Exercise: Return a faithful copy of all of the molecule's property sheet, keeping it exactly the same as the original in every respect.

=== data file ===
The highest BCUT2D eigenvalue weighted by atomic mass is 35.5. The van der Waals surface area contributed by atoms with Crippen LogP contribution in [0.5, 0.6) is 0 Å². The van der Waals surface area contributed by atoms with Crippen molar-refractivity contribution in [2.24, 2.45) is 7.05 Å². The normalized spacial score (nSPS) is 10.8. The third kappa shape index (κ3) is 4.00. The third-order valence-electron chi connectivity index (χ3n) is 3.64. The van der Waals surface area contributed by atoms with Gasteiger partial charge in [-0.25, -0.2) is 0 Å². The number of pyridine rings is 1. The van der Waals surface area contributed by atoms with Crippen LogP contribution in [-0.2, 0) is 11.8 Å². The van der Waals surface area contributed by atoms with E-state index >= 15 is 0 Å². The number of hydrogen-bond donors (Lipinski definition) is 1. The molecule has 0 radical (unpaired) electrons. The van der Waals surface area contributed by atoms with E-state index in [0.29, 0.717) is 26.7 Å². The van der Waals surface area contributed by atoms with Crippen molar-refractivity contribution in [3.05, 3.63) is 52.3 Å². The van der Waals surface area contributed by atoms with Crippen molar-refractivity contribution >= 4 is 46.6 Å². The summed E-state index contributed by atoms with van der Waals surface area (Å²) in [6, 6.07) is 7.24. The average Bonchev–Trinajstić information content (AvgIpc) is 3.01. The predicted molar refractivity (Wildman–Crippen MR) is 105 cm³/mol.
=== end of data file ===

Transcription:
The highest BCUT2D eigenvalue weighted by atomic mass is 35.5. The van der Waals surface area contributed by atoms with Crippen LogP contribution in [0.5, 0.6) is 0 Å². The van der Waals surface area contributed by atoms with Crippen molar-refractivity contribution in [2.24, 2.45) is 7.05 Å². The normalized spacial score (nSPS) is 10.8. The third kappa shape index (κ3) is 4.00. The third-order valence-electron chi connectivity index (χ3n) is 3.64. The van der Waals surface area contributed by atoms with Gasteiger partial charge in [-0.25, -0.2) is 0 Å². The number of pyridine rings is 1. The van der Waals surface area contributed by atoms with Crippen LogP contribution in [-0.2, 0) is 11.8 Å². The van der Waals surface area contributed by atoms with E-state index >= 15 is 0 Å². The number of hydrogen-bond donors (Lipinski definition) is 1. The molecule has 0 radical (unpaired) electrons. The van der Waals surface area contributed by atoms with E-state index in [0.29, 0.717) is 26.7 Å². The van der Waals surface area contributed by atoms with Crippen molar-refractivity contribution in [3.05, 3.63) is 52.3 Å². The van der Waals surface area contributed by atoms with Crippen molar-refractivity contribution >= 4 is 46.6 Å². The summed E-state index contributed by atoms with van der Waals surface area (Å²) in [6, 6.07) is 7.24. The average Bonchev–Trinajstić information content (AvgIpc) is 3.01. The predicted molar refractivity (Wildman–Crippen MR) is 105 cm³/mol.